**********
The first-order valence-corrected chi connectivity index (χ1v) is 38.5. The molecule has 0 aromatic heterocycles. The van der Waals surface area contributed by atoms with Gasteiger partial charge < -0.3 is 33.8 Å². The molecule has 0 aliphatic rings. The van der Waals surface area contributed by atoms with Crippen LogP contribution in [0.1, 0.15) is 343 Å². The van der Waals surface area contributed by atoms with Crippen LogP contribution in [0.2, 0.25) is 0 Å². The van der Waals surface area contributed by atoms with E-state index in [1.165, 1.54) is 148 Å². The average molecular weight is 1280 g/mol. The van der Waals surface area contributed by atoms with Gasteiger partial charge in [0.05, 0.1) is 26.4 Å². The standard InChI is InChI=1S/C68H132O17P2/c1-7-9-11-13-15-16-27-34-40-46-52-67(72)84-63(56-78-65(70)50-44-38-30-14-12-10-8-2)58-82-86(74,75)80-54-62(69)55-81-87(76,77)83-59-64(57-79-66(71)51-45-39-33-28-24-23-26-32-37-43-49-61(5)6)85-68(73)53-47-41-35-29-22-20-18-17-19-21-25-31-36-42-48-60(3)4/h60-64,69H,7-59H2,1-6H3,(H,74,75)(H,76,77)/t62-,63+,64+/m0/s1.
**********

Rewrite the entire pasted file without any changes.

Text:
The first-order valence-corrected chi connectivity index (χ1v) is 38.5. The molecule has 0 aromatic heterocycles. The van der Waals surface area contributed by atoms with Gasteiger partial charge < -0.3 is 33.8 Å². The molecule has 0 aliphatic rings. The van der Waals surface area contributed by atoms with Crippen LogP contribution in [0.1, 0.15) is 343 Å². The van der Waals surface area contributed by atoms with Crippen LogP contribution in [0.2, 0.25) is 0 Å². The van der Waals surface area contributed by atoms with E-state index in [1.165, 1.54) is 148 Å². The average molecular weight is 1280 g/mol. The van der Waals surface area contributed by atoms with Gasteiger partial charge in [0.05, 0.1) is 26.4 Å². The standard InChI is InChI=1S/C68H132O17P2/c1-7-9-11-13-15-16-27-34-40-46-52-67(72)84-63(56-78-65(70)50-44-38-30-14-12-10-8-2)58-82-86(74,75)80-54-62(69)55-81-87(76,77)83-59-64(57-79-66(71)51-45-39-33-28-24-23-26-32-37-43-49-61(5)6)85-68(73)53-47-41-35-29-22-20-18-17-19-21-25-31-36-42-48-60(3)4/h60-64,69H,7-59H2,1-6H3,(H,74,75)(H,76,77)/t62-,63+,64+/m0/s1.